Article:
agency is urging
                           consumers to buy drinks in refillable 
polyethylene terephthalate (PET)
                           plastic packaging and to boycott metal cans and 
one way glass
                           bottles after a life cycle assessment published 
last week concluded
                           that refillable PET bottles are the best 
environmental option, followed
                           by cartons and refillable glass, all of which 
are preferable to metal
                           cans and one way glass bottles.

                           Bales of plastic drink
                           containers ready for

                           The analysis was
                           carried out, in
                           accordance with the
                           international standard
                           14040, by an
                           economics institute, an
                           environment institute
                           and a packaging market
                           research organisation.
                           All containers with a
                           market share of at
                           least five percent in
                           1996 were included.
                           One way PET, which has gained a market share of 
over five percent
                           since 1996, is a notable absentee.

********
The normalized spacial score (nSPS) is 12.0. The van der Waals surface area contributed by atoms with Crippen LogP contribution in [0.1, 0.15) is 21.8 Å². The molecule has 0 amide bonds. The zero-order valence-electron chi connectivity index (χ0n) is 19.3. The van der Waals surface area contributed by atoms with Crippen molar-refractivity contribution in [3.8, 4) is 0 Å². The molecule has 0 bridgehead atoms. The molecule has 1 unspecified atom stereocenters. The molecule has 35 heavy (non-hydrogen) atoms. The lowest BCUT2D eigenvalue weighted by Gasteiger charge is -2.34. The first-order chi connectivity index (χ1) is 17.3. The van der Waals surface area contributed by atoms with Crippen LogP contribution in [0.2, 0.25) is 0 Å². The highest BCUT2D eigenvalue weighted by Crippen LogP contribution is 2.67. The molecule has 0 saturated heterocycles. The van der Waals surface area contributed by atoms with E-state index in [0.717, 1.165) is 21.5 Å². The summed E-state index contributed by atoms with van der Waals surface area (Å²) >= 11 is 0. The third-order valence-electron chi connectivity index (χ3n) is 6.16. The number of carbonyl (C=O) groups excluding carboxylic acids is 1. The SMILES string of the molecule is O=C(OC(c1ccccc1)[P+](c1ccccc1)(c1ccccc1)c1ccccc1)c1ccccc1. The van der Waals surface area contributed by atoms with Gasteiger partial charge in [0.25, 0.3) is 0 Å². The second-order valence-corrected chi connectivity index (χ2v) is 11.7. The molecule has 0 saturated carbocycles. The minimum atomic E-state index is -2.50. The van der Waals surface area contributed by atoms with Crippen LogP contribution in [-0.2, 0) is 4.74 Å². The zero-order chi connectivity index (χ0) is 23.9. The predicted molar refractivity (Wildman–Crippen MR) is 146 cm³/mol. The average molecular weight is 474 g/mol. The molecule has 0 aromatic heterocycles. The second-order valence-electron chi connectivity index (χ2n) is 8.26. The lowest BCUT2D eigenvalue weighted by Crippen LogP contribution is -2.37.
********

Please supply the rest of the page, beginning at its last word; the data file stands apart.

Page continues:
The analysis concludes that existing PET 
refillable systems are best
                           and metal cans and one way glass worst, all 
evaluated by their
                           resource use and contribution to global warming 
and acidification.

                           The study also finds that refillable glass is 
not better than cartons for
                           drinks, due to the high level of carton recycling.

                           Finally, the agency says that distribution plays 
a large part in the life
                           cycle assessment and recommends that consumers 
buy locally.

                           Responding to the study, Environment Minister 
Jürgen Trittin
                           repeated his threat of two months ago, that a 
mandatory deposit
                           could be put on "ecologically disadvantageous 
one way glass bottles
                           and drinks cans as early as next year." He 
suggested that cartons
                           could be included in a revised quota for 
ecologically advantageous

                           Germany's 1991 packaging ordinance, revised in 
1998, requires hefty
                           deposits on one way drinks containers if the 
proportion of refillable
                           drinks containers falls below 72 percent for two 
recorded years. This
                           happened in 1997, and official figures for 1999 
to be published later
                           this year are set to confirm a second breach.

                                          {Published in cooperation with 
ENDS Environment
                                          Daily, Europe's choice for 
environmental news.
                                          Environmental Data Services Ltd, 
London. Email:
                                          envdaily at